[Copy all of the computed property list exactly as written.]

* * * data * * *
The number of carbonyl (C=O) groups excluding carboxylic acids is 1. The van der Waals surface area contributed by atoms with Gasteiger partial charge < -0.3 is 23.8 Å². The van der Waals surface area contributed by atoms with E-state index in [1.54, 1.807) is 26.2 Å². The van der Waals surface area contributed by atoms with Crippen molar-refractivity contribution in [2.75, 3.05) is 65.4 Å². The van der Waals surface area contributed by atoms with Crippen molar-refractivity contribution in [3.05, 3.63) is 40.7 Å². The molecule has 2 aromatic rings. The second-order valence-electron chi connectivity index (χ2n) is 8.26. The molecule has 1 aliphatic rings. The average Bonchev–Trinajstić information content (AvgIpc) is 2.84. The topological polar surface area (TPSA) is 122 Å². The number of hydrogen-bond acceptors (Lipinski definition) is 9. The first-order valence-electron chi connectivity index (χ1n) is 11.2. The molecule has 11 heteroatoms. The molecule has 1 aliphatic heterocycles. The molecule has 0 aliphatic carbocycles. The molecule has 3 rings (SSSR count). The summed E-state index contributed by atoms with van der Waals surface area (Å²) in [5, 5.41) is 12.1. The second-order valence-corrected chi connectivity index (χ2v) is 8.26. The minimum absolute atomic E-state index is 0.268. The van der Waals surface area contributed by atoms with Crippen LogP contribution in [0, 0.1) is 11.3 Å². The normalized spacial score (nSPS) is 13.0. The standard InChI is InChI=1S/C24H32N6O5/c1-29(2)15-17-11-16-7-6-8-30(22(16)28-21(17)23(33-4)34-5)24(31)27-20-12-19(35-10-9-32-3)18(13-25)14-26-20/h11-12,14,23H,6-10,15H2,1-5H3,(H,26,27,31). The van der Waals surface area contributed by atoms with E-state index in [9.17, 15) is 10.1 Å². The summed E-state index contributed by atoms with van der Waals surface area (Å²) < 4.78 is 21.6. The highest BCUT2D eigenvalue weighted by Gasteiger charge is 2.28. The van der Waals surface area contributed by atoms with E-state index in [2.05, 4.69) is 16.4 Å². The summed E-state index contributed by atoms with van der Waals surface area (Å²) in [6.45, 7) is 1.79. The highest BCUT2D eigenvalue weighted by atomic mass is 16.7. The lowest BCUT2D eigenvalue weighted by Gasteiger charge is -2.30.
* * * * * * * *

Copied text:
The number of carbonyl (C=O) groups excluding carboxylic acids is 1. The van der Waals surface area contributed by atoms with Gasteiger partial charge < -0.3 is 23.8 Å². The van der Waals surface area contributed by atoms with E-state index in [1.54, 1.807) is 26.2 Å². The van der Waals surface area contributed by atoms with Crippen molar-refractivity contribution in [2.75, 3.05) is 65.4 Å². The van der Waals surface area contributed by atoms with Crippen molar-refractivity contribution in [3.05, 3.63) is 40.7 Å². The molecule has 2 aromatic rings. The second-order valence-electron chi connectivity index (χ2n) is 8.26. The molecule has 1 aliphatic rings. The average Bonchev–Trinajstić information content (AvgIpc) is 2.84. The topological polar surface area (TPSA) is 122 Å². The number of hydrogen-bond acceptors (Lipinski definition) is 9. The first-order valence-electron chi connectivity index (χ1n) is 11.2. The molecule has 11 heteroatoms. The molecule has 1 aliphatic heterocycles. The molecule has 0 aliphatic carbocycles. The molecule has 3 rings (SSSR count). The summed E-state index contributed by atoms with van der Waals surface area (Å²) in [5, 5.41) is 12.1. The second-order valence-corrected chi connectivity index (χ2v) is 8.26. The minimum absolute atomic E-state index is 0.268. The van der Waals surface area contributed by atoms with Crippen LogP contribution in [0, 0.1) is 11.3 Å². The normalized spacial score (nSPS) is 13.0. The standard InChI is InChI=1S/C24H32N6O5/c1-29(2)15-17-11-16-7-6-8-30(22(16)28-21(17)23(33-4)34-5)24(31)27-20-12-19(35-10-9-32-3)18(13-25)14-26-20/h11-12,14,23H,6-10,15H2,1-5H3,(H,26,27,31). The van der Waals surface area contributed by atoms with E-state index in [9.17, 15) is 10.1 Å². The summed E-state index contributed by atoms with van der Waals surface area (Å²) < 4.78 is 21.6. The highest BCUT2D eigenvalue weighted by Gasteiger charge is 2.28. The van der Waals surface area contributed by atoms with E-state index in [2.05, 4.69) is 16.4 Å². The summed E-state index contributed by atoms with van der Waals surface area (Å²) in [6.45, 7) is 1.79. The highest BCUT2D eigenvalue weighted by atomic mass is 16.7. The lowest BCUT2D eigenvalue weighted by Gasteiger charge is -2.30.